A combination of both [mental and physical]. Mentally,  I am diagnosed with Major Depressive disorder, Recurrent and Severe, Anxiety, and am likely to also have ADHD, but it is undiagnosed. Physically, I have Sleep Apnea, Morbid Obesity, COPD, Diabetes, and Arthritis in my hip.

Have you (or do you personally know someone who has) felt out-of-place or limited your involvement with an atheist community because of disability-related situations?

Yes. I live on Staten Island. NY City Atheists meet in various locations in Manhattan. It’s not so much of an issue of building access for me, it is time and distance to travel by public means, which is difficult for me.

What steps could atheist communities take to become more inclusive?

I’d like to see a Staten Island chapter, but know few Atheists on Staten Island. It also becomes a matter of viable locations and money, if usage fees occur.

Any other thoughts about ableism and atheism?

Online communities go a long way to inclusion, but lack personal interaction. Also, access is incumbent on one’s access to a computer and the internet.

I hope this was helpful.

Response #10 from the Ableism in Atheism survey.

Ableism in Atheism Anonymous #6

with one comment

Do you consider yourself to be a person with a disability?

No.

Have you (or do you personally know someone who has) felt out-of-place or limited your involvement with an atheist community because of disability-related situations?

No.

What steps could atheist communities take to become more inclusive?

I think wheelchair access would be a big one, but what do you mean by “able-ist?” Stuff like “We can’t run from these problems?” If that’s the problem, some people are just way too sensitive. Wheelchair access is about the only thing I can think of.

Any other thoughts about ableism and atheism?

I would think they were independent events, so about the same percentage of atheists are disabled as within other groups. Seriously though, what the heck is “able-ism?”

The above has been response #6 from the Ableism in Atheism survey.

It is a common response that people say “you’re way too sensitive” when regarding issues of accessibility to atheist events. Notice how this person self-identifies as not having a disability, and in fact doesn’t even know what ableism is. This is what’s known as “able-bodied privilege“. Privilege is essentially the ability to benefit from having all of society tailored to you and people like you, without your participation even being required for that to happen. In other words, through no fault of hir own other than the accident hir birth and life, this person is able to go through life not knowing how difficult life is for people with disabilities. Does that mean that people with disabilities are “too sensitive” in demanding accommodations?  By no means! They simply are stating their particular needs from their particular perspective. Everyone has a right to do that.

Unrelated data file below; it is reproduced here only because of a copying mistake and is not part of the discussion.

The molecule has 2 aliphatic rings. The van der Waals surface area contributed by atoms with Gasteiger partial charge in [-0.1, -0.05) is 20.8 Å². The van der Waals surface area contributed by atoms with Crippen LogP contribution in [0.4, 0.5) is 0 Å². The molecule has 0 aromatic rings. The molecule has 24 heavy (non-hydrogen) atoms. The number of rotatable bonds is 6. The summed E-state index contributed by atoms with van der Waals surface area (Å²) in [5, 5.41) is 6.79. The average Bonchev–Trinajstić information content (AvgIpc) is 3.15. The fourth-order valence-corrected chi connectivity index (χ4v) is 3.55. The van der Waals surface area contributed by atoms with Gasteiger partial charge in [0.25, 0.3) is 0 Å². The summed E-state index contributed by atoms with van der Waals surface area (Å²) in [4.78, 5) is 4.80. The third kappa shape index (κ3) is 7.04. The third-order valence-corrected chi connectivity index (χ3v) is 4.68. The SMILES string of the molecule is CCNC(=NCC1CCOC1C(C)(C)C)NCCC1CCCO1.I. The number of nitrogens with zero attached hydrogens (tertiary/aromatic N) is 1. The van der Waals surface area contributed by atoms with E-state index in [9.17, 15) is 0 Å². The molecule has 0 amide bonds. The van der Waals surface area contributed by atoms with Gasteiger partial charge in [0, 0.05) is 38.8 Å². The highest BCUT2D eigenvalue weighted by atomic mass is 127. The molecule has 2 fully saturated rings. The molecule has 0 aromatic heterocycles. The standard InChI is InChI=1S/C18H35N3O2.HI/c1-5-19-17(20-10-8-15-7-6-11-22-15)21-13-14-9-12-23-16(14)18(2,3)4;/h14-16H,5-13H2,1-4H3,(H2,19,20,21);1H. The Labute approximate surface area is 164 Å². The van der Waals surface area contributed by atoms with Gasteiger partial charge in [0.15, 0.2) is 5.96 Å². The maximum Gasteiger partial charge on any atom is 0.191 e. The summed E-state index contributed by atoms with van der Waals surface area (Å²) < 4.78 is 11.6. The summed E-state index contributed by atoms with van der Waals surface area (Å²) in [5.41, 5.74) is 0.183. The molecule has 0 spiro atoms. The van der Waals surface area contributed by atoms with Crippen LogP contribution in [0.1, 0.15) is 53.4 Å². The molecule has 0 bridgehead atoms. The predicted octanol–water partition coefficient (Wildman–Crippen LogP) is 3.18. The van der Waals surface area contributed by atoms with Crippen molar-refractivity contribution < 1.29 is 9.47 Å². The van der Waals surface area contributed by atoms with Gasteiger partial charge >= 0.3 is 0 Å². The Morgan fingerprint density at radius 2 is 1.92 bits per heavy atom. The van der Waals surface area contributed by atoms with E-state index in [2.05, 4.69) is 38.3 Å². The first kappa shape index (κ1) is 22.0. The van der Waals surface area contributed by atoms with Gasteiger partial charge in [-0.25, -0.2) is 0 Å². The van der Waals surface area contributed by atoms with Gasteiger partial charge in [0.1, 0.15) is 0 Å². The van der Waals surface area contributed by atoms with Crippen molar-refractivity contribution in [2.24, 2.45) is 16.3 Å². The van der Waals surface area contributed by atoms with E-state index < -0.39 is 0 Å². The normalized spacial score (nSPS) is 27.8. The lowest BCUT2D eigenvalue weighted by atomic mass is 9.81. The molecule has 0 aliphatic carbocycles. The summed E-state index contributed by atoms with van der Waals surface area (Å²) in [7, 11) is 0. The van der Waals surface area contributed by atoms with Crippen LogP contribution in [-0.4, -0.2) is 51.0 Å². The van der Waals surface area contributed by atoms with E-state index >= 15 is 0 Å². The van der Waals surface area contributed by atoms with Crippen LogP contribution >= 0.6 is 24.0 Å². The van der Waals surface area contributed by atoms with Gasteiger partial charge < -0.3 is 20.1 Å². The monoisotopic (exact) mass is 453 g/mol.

As far as “what the heck is ‘able-ism’?” goes, this person is doing ableism. Telling someone that their reasonable requests to assess and assert the need for accessibility are “too sensitive” is ableism. It is normal and healthy for people to say what they need when they need it. As social creatures, we need to be able to form communities with people who make us feel safe and welcome. As a humanist, it is in my interest to find out how I can cast a wider net, so to speak, in reaching out to others in forming a sense of humanist community with others. Thus, it is also in my best interest as a humanist to “search and destroy” ableist attitudes within my mind. I hope that the people reading this post can take it upon themselves to do so as well.

Written by The Nerd

April 25, 2012 at 12:00 pm